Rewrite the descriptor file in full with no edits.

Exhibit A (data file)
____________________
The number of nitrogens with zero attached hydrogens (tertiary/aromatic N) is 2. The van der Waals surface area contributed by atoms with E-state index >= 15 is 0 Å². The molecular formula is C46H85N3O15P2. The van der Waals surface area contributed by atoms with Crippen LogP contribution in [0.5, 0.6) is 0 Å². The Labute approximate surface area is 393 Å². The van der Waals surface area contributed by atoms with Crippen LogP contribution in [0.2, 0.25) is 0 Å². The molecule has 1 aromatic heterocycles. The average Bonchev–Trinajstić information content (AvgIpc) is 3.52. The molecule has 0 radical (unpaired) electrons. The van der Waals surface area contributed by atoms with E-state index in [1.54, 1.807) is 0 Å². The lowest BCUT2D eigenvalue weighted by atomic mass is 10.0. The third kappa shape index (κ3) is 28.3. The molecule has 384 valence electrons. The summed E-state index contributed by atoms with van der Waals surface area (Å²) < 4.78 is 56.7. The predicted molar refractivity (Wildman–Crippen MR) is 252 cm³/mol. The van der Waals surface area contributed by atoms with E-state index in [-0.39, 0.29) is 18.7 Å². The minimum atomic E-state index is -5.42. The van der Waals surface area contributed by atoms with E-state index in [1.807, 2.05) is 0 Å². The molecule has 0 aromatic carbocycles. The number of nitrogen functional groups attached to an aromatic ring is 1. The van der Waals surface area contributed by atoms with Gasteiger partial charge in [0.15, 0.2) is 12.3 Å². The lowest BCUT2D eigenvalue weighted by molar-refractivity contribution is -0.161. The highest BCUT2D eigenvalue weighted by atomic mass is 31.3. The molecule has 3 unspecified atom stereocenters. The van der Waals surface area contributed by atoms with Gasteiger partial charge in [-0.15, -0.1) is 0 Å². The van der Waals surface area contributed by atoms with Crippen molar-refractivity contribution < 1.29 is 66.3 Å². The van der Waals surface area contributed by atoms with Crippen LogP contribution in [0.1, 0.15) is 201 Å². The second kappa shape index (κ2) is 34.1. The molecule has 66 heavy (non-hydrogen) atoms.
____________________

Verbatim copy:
The number of nitrogens with zero attached hydrogens (tertiary/aromatic N) is 2. The van der Waals surface area contributed by atoms with E-state index >= 15 is 0 Å². The molecular formula is C46H85N3O15P2. The van der Waals surface area contributed by atoms with Crippen LogP contribution in [0.5, 0.6) is 0 Å². The Labute approximate surface area is 393 Å². The van der Waals surface area contributed by atoms with Crippen LogP contribution in [0.2, 0.25) is 0 Å². The molecule has 1 aromatic heterocycles. The average Bonchev–Trinajstić information content (AvgIpc) is 3.52. The molecule has 0 radical (unpaired) electrons. The van der Waals surface area contributed by atoms with E-state index in [1.54, 1.807) is 0 Å². The lowest BCUT2D eigenvalue weighted by atomic mass is 10.0. The third kappa shape index (κ3) is 28.3. The molecule has 384 valence electrons. The summed E-state index contributed by atoms with van der Waals surface area (Å²) < 4.78 is 56.7. The predicted molar refractivity (Wildman–Crippen MR) is 252 cm³/mol. The van der Waals surface area contributed by atoms with E-state index in [-0.39, 0.29) is 18.7 Å². The minimum atomic E-state index is -5.42. The van der Waals surface area contributed by atoms with E-state index in [1.807, 2.05) is 0 Å². The molecule has 0 aromatic carbocycles. The number of nitrogen functional groups attached to an aromatic ring is 1. The van der Waals surface area contributed by atoms with Gasteiger partial charge in [0.15, 0.2) is 12.3 Å². The lowest BCUT2D eigenvalue weighted by molar-refractivity contribution is -0.161. The highest BCUT2D eigenvalue weighted by atomic mass is 31.3. The molecule has 3 unspecified atom stereocenters. The van der Waals surface area contributed by atoms with Gasteiger partial charge in [-0.15, -0.1) is 0 Å². The van der Waals surface area contributed by atoms with Crippen molar-refractivity contribution < 1.29 is 66.3 Å². The van der Waals surface area contributed by atoms with Crippen LogP contribution in [0.1, 0.15) is 201 Å². The second kappa shape index (κ2) is 34.1. The molecule has 66 heavy (non-hydrogen) atoms.